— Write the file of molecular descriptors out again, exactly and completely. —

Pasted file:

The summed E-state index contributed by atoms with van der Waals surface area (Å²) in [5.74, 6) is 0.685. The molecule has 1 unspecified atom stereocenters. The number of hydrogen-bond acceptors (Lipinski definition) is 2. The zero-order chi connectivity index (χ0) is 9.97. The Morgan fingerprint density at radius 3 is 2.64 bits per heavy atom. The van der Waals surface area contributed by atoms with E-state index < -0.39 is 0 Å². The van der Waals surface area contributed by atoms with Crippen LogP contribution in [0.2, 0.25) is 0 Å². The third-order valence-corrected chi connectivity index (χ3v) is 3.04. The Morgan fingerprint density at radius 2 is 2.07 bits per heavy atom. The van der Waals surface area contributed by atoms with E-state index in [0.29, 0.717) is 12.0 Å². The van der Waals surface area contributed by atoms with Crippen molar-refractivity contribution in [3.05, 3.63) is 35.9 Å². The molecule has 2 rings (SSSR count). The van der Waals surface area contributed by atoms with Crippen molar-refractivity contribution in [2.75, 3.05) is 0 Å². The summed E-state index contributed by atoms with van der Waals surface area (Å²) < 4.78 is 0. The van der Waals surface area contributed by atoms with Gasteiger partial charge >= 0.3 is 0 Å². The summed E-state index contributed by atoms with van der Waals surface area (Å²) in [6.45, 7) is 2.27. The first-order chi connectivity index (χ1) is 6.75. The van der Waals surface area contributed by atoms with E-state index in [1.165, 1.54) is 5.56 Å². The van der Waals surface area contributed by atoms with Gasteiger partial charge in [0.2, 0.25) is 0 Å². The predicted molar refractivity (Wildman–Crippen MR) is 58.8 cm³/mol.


The summed E-state index contributed by atoms with van der Waals surface area (Å²) in [5.74, 6) is 0.685. The molecule has 1 unspecified atom stereocenters. The number of hydrogen-bond acceptors (Lipinski definition) is 2. The zero-order chi connectivity index (χ0) is 9.97. The Morgan fingerprint density at radius 3 is 2.64 bits per heavy atom. The van der Waals surface area contributed by atoms with E-state index < -0.39 is 0 Å². The van der Waals surface area contributed by atoms with Crippen LogP contribution in [0.2, 0.25) is 0 Å². The third-order valence-corrected chi connectivity index (χ3v) is 3.04. The Morgan fingerprint density at radius 2 is 2.07 bits per heavy atom. The van der Waals surface area contributed by atoms with E-state index in [0.29, 0.717) is 12.0 Å². The van der Waals surface area contributed by atoms with Crippen molar-refractivity contribution in [3.05, 3.63) is 35.9 Å². The molecule has 2 rings (SSSR count). The van der Waals surface area contributed by atoms with Crippen molar-refractivity contribution in [2.75, 3.05) is 0 Å². The summed E-state index contributed by atoms with van der Waals surface area (Å²) < 4.78 is 0. The van der Waals surface area contributed by atoms with Gasteiger partial charge >= 0.3 is 0 Å². The summed E-state index contributed by atoms with van der Waals surface area (Å²) in [6.45, 7) is 2.27. The first-order chi connectivity index (χ1) is 6.75. The van der Waals surface area contributed by atoms with E-state index in [1.165, 1.54) is 5.56 Å². The van der Waals surface area contributed by atoms with Gasteiger partial charge in [0.2, 0.25) is 0 Å². The predicted molar refractivity (Wildman–Crippen MR) is 58.8 cm³/mol.